Writing from Ethiopia, Addis Ababa is a beautiful city that sits at a high elevation with a very pleasant climate. As I am teaching the night class at the Evangelical Theological College (ETC) I am able to take a long walk each morning to get some exercise, often 3-5 miles, up and down hills.
I love walking through the busy streets, past the shoe cleaners, people hustling here and there, going about their business out in the open as is so common in many parts of Africa. It makes me feel alive. For they most part, I am ignored. Every now and then, children will yell "Ferenji" ("foreigner" in Amharic) or occasionally a child will yell "China" showing what type of ex-pat they are used to seeing.
I watch the men and women tearing up the sidewalks all over Addis with pick-axes and shovels in order to bury fiber optic cables. I smile at the women, happy to see them involved in such work,
while at the same time noting that they are doing their work in dresses and sandals.
I move around the large mats and shoes that the Muslim men have laid out on the sidewalk as it is time for their prayers.
As I walk, I think about my students in the Integrity and Finance class. I have heard heart-breaking stories of challenges as it relates to keeping integrity, stories of both success and failure. In a culture of high poverty (most of my students have families, and make around $200/month) and a rule of law that can be easily compromised, it is painful to hear the struggles that these men and women have to face. It is so easy to be ethical when you have what you need. It is much more difficult in a society where you do not. These men and women cling to the belief that their honesty in this life will give them rewards in the next. While we nod and say, "Yes!" the comfort is short-lived when your child is sick or you are losing the little money you have due to a decision to not pay a bribe or if you face incredible pressure from family and friends to compromise your integrity because "everyone does it."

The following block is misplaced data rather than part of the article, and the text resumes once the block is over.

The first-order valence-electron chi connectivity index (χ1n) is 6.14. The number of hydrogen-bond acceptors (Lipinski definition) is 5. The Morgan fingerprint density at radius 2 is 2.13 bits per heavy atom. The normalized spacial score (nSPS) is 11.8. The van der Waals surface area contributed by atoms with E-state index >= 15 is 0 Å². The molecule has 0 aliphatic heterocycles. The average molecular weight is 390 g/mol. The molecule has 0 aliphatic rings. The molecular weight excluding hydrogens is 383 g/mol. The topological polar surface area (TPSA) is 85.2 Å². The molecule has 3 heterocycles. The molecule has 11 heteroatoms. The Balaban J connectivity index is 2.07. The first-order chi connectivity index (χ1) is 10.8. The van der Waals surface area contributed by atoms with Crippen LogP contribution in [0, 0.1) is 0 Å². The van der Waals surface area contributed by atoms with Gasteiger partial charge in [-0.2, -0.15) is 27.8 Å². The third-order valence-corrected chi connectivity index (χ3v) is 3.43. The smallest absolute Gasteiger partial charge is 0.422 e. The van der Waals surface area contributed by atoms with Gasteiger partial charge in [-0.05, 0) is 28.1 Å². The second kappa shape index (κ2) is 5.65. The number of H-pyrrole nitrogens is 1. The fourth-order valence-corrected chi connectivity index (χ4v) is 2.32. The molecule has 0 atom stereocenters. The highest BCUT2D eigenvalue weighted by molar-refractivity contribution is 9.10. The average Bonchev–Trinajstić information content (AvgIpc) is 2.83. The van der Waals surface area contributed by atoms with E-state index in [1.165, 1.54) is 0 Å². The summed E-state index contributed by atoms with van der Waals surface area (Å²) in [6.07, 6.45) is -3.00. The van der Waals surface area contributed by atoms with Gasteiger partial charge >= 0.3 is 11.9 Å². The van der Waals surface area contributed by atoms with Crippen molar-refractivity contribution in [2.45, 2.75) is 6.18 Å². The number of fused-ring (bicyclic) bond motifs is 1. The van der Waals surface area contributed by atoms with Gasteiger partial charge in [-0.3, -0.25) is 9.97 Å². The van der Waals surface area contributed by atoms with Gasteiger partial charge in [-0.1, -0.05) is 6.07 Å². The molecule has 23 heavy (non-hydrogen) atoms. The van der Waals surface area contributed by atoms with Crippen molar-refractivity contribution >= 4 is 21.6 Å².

As I walk, I hear the happy conversations of people on the sidewalk, although I don't understand what they are saying. I think of the freedom of commerce that takes place in front of me on the street. But I know that just under the surface, not so long ago, that freedom was not there. And the results of those challenges still show up today as all social media continues to be blocked by the government to stop any uprising of citizens.
I climb the steep hill which gives a great view of the city, in the wealthier part of Addis, with hotels and gates and parks and pools, and I think of the disparity of income from the place where I am staying, where people are sleeping on the sidewalk every twenty feet or so, covered with blankets in the early hours.
And I wonder about this world and my place in it. What am I doing in Ethiopia? What right do I have to think that I have anything to offer here? This nation of such rich history, of such rich culture, of such beauty.
But I keep putting one foot in front of the other, trusting that the things that I don't know are known by one Greater than me. I am one small person, one face in 7.4 billion, walking the streets in Addis, wondering what my place is...surrounded by others who may wonder the same thing. And yet somehow, by many interesting and challenging circumstances, this is where I am.
On Thursday and Friday, we will do a two-day training for Discipling Marketplace Leaders with 50+ church pastors and leaders pre-registered to attend. Please pray for the Holy Spirit to be present in those sessions.